Recently, a 12-year-old-boy, Rory Staunton, died of sepsis in a New York hospital. Rory had gotten a cut on his arm while playing basketball with his friends. Bacteria got into the cut and a few days later Rory was dead. The sepsis was a result of undiagnosed Streptococcus pyogenes, otherwise known as Strep A. Strep A is the bacteria that gives us Strep throat and is easily curable with a course of antibiotics. If it goes undiagnosed or untreated, however, it can have dire consequences, as was the case with Rory Staunton.
Bacterial infections are the most common causes of sepsis. The infection can begin anywhere the bacteria enters the body, including a cut on the arm. When the body goes into overdrive to fight the infection with white blood cells, often times this triggers widespread inflammation. The inflammation can lead to organ damage and even complete organ failure. When key organs begin to shut down and eventually fail, the person dies.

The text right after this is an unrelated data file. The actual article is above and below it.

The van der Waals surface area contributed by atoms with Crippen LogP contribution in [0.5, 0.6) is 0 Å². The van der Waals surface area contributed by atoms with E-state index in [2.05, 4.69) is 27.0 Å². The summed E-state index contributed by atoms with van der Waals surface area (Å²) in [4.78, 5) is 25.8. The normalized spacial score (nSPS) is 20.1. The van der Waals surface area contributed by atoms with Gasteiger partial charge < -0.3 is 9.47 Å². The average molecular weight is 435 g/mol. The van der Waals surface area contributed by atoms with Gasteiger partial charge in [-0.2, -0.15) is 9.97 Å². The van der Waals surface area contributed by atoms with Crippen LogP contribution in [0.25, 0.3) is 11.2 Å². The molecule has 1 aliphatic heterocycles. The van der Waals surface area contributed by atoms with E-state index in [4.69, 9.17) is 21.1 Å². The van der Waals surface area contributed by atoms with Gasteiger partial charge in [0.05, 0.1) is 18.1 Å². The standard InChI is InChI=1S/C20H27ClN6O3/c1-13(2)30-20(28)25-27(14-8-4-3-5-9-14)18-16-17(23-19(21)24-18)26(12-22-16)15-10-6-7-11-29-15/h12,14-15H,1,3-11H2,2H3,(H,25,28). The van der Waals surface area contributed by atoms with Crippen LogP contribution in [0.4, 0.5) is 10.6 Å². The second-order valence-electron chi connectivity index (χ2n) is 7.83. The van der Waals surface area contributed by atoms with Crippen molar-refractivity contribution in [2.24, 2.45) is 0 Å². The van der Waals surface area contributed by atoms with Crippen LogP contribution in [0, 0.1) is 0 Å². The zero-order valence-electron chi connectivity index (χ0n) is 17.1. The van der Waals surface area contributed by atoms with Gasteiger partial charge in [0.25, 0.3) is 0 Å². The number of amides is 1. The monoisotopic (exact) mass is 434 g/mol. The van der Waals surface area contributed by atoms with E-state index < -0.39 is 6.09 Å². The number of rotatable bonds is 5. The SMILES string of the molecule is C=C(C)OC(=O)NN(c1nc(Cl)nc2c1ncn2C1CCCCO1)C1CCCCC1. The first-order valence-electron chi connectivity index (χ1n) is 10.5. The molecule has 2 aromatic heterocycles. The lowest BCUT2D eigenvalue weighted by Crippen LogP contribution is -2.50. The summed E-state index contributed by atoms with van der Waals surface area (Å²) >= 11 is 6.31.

The earlier sepsis is caught, the more treatable it is. A study has found that for every hour's delay in giving antibiotics to a septic patient after their blood pressure has dropped considerably, the survival rate decreases by 7.6%. Some signs of sepsis to look out for are:
• Rapid heart rate
• Rapid breathing
• Low blood pressure
• Nausea and vomiting
• Decreased Urination
• Skin rash
If you experience 3 or more of these symptoms, contact your health care provider immediately.